The opinion of the court was delivered by: Hon. Jay C. Gandhi United States Magistrate Judge
MEMORANDUM OPINION AND ORDER
Michael Mancha ("Plaintiff") challenges the Social Security Commissioner's decision denying his application for disability benefits.
Plaintiff contends that the Administrative Law Judge ("ALJ") erred at Step Four. According to Plaintiff, the ALJ improperly relied on the vocational expert's ("VE") testimony that Plaintiff could perform his past relevant work -- as a mobile home utility worker -- despite his residual functional capacity ("RFC") limiting him to "non-public work." (Joint Stip. at 3-4.)
Specifically, Plaintiff argues that his past relevant work does not comport with his RFC because it may require, according to the Dictionary of Occupational Titles ("DOT"), "driving a truck to pick up and/or deliver mobile homes." (Id.) In other words, the DOT ostensibly contemplates the position to entail some interaction with the public (e.g., vendors and customers). (Id.)
The Court disagrees with Plaintiff.
As a matter of law, neither the DOT nor the testimony of the VE "automatically 'trumps' when there is a conflict" between the two. Massachi v. Astrue, 486 F.3d 1149, 1153 (9th Cir. 2007) (footnote omitted). Instead, if a conflict exists, the ALJ "must then determine whether the [VE's] explanation for the conflict is reasonable and whether a basis exists for relying on the expert rather than the [DOT]." Id.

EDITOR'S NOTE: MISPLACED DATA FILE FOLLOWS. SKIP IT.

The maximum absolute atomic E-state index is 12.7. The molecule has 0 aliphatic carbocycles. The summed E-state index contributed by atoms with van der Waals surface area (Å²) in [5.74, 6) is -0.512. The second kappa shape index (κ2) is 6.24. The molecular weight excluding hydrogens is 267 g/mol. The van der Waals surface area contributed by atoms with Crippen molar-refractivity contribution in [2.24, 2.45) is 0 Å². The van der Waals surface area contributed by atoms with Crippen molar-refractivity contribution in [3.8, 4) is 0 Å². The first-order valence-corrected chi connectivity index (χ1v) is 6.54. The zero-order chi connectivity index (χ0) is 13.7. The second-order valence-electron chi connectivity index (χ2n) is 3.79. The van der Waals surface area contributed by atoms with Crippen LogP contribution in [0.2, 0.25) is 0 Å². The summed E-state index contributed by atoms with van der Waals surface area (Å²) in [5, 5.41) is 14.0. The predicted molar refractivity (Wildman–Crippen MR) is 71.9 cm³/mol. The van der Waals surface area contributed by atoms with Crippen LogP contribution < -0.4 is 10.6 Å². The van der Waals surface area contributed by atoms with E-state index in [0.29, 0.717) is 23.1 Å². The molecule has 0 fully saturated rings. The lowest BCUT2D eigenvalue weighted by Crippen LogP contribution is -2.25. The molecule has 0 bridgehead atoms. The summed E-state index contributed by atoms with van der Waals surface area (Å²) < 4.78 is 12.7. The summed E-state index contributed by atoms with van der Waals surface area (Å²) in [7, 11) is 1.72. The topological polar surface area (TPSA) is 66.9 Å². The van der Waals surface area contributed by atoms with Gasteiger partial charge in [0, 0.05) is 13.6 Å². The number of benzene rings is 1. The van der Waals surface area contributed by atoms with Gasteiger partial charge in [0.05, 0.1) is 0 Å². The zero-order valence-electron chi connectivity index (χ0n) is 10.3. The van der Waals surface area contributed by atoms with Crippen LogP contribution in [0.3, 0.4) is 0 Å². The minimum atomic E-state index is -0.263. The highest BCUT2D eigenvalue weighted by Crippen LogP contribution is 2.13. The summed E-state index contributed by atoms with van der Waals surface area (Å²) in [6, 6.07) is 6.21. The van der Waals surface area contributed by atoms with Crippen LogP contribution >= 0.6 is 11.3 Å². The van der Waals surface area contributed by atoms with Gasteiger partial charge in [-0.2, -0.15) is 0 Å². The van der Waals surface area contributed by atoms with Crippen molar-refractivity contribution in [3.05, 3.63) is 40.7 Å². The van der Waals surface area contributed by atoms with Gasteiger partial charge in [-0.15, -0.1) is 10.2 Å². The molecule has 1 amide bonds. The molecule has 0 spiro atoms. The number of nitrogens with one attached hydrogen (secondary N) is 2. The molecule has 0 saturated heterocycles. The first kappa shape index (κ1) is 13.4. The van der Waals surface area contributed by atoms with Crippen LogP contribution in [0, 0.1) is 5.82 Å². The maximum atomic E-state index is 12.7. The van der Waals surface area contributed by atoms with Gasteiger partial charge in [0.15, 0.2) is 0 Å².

In the present case, no conflict even exists between Plaintiff's RFC and his past relevant work as described by the DOT. To that end, the DOT specifies the position of mobile home utility worker as requiring a minimum amount of interaction with people. DOT 899.484-010 (rating on an eight-point scale the position's requirements in relation to people as eight); see also DOT, Appendix B, 1991 WL 688701 (defining a rating of eight as requiring the lowest degree of interaction with people (i.e., simply "[a]ttending to the work assignment instructions or orders of [a] supervisor")).
Legal authorities further buttress this conclusion. See, e.g., Garcia v. Astrue, 2011 WL 2173806, at *3 (C.D.Cal. June 1, 2011). In Garcia, for instance, the court found that the DOT job of "cleaner, housekeeping" was not inconsistent with a limitation of non-public work because "it does not involve a significant degree of relating to or interacting with people." Id. Parallel to the instant case, in Garcia, the court also took note of the precise occupational codes, which indicated limited interaction with people.
Aside from the more complete DOT description of the position and a prior court decision on point, there also lies Plaintiff's own description of his past position. Notably, Plaintiff's work history report did not indicate any meaningful interaction with the public. (See AR at 118.)
All considered, since there is no apparent conflict between the VE's testimony and the DOT, the ALJ was not required to provide an explanation for relying on that part of the VE's testimony. See SSR 00-4p, 2000 WL 1898704, at *4 ("If the VE's . . . evidence appears to conflict with the DOT, the adjudicator will obtain a reasonable explanation for the apparent conflict" (emphasis added)).
Accordingly, the Court finds that the ALJ's step-four determination is supported by substantial evidence and the ALJ properly relied on the VE's testimony. See Mayes v. Massanari, 276 F.3d 453, 458-59 (9th Cir. 2001).
Based on the foregoing, IT IS ORDERED THAT judgment shall be entered AFFIRMING the decision of the Commissioner denying benefits.
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